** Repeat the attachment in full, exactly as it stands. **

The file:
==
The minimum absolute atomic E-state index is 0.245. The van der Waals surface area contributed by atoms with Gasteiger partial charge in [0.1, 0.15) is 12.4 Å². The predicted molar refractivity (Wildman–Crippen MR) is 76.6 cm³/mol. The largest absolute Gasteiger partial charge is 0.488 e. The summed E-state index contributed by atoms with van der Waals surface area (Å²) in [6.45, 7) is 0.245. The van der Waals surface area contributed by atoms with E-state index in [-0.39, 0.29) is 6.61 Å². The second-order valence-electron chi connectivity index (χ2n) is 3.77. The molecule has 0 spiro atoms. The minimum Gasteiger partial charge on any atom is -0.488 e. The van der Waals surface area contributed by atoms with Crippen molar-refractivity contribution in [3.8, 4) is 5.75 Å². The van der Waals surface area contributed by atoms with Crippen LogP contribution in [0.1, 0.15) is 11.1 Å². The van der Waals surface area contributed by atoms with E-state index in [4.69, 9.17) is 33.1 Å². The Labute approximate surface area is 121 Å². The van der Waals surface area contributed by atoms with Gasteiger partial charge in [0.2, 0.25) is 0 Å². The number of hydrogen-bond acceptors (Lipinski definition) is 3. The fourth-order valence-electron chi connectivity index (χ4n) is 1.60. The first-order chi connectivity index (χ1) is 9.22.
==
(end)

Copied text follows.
The minimum absolute atomic E-state index is 0.245. The van der Waals surface area contributed by atoms with Gasteiger partial charge in [0.1, 0.15) is 12.4 Å². The predicted molar refractivity (Wildman–Crippen MR) is 76.6 cm³/mol. The largest absolute Gasteiger partial charge is 0.488 e. The summed E-state index contributed by atoms with van der Waals surface area (Å²) in [6.45, 7) is 0.245. The van der Waals surface area contributed by atoms with E-state index in [-0.39, 0.29) is 6.61 Å². The second-order valence-electron chi connectivity index (χ2n) is 3.77. The molecule has 0 spiro atoms. The minimum Gasteiger partial charge on any atom is -0.488 e. The van der Waals surface area contributed by atoms with Crippen molar-refractivity contribution in [3.8, 4) is 5.75 Å². The van der Waals surface area contributed by atoms with Crippen LogP contribution in [0.1, 0.15) is 11.1 Å². The van der Waals surface area contributed by atoms with E-state index in [4.69, 9.17) is 33.1 Å². The Labute approximate surface area is 121 Å². The van der Waals surface area contributed by atoms with Gasteiger partial charge in [0.2, 0.25) is 0 Å². The number of hydrogen-bond acceptors (Lipinski definition) is 3. The fourth-order valence-electron chi connectivity index (χ4n) is 1.60. The first-order chi connectivity index (χ1) is 9.22.